(from Billboard Magazine, November 23, 2013) There is no doubt that Walmart has been a leader in music sales among discount store merchants. However, Target is climbing the ladder to number one, and much of this is due to store placement of records. This is more important even than the fact that the Target circular reaches 50 million homes generating 100 million impressions. Many people may be surprised to learn that leading sales is due to something as menial and simple as placing albums on an aisle end cap or on a fixture near the checkout line. Target’s aggressive method of heavily focusing on and promoting the artist they feature also makes them a big competitor. Walmart started the idea of end cap placement, but Target took it a step further when they started using a new-release end cap in their stores which is ultimately what has them neck and neck with Walmart.
Additional differences in the two game plans include pricing, even though both merchants are margin-focused. Walmart is widely known for offering the lowest possible prices for consumers while leaveing a large profit margin for itself. Target, however, finds the right value proposal with each individual offering meaning when music is merchandised with extras, Target tends to price it at a higher price than Walmart. The differences continue when looking at the type of music the merchants focus on. Target offers several artists who have a large female following while Walmart tends to offer more albums in the genres of rock and country music.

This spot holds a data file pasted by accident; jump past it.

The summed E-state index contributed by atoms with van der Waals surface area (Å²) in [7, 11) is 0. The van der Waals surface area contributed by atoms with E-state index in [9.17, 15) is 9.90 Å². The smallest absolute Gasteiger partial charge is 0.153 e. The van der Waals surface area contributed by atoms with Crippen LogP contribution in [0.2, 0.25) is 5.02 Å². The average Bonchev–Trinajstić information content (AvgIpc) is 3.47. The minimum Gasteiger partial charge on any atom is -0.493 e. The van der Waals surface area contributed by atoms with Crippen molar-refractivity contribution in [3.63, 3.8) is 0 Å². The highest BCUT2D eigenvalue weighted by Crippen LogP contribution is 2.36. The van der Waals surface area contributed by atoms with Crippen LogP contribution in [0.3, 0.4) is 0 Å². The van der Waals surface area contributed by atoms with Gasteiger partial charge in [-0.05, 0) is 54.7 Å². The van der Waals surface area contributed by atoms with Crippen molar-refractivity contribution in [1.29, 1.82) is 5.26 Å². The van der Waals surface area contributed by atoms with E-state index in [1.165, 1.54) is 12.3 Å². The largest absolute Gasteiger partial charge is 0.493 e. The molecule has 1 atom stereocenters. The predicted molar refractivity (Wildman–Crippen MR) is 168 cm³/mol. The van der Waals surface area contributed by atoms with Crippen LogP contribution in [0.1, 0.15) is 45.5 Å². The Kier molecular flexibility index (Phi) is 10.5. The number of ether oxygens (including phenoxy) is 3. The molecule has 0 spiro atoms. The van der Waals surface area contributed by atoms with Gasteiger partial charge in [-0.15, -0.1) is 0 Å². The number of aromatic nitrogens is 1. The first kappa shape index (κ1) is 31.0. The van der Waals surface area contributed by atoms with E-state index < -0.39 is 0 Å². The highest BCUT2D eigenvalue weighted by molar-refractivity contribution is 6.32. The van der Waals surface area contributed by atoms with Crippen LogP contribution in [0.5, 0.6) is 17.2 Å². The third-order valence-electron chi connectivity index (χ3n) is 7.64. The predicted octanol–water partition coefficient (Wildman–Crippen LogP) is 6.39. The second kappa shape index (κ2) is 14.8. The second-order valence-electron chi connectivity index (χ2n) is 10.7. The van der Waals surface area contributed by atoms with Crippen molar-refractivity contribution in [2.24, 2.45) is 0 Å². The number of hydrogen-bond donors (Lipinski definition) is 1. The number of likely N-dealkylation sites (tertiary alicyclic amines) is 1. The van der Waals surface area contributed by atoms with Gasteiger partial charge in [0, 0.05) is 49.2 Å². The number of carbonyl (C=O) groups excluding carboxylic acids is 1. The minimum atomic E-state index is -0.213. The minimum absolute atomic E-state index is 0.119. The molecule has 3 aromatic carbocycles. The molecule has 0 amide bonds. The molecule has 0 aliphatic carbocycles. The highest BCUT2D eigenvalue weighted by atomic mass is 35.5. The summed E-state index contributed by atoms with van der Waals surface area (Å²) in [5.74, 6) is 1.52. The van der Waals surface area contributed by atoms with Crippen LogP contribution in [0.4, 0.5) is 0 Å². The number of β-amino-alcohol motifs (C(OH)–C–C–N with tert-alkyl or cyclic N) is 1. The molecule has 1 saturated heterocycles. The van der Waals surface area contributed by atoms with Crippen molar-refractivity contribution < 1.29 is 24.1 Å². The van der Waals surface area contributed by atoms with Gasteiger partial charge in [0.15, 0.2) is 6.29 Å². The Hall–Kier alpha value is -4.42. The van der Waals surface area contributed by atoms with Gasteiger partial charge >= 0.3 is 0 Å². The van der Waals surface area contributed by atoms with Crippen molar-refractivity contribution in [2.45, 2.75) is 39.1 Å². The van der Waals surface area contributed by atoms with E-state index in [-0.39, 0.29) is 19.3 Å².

Walmart and Target aren’t the only merchants that have a hand in music retail. Obviously Best Buy cannot be forgotten about and still remains a big competitor when it comes to rap and rock albums. For example Best Buy sold hundreds more units of the new Eminem album according to sources. There are many marketing strategies that are changing with music retail, and these will undoubtedly continue to adapt to the needs of consumers and artists in the future.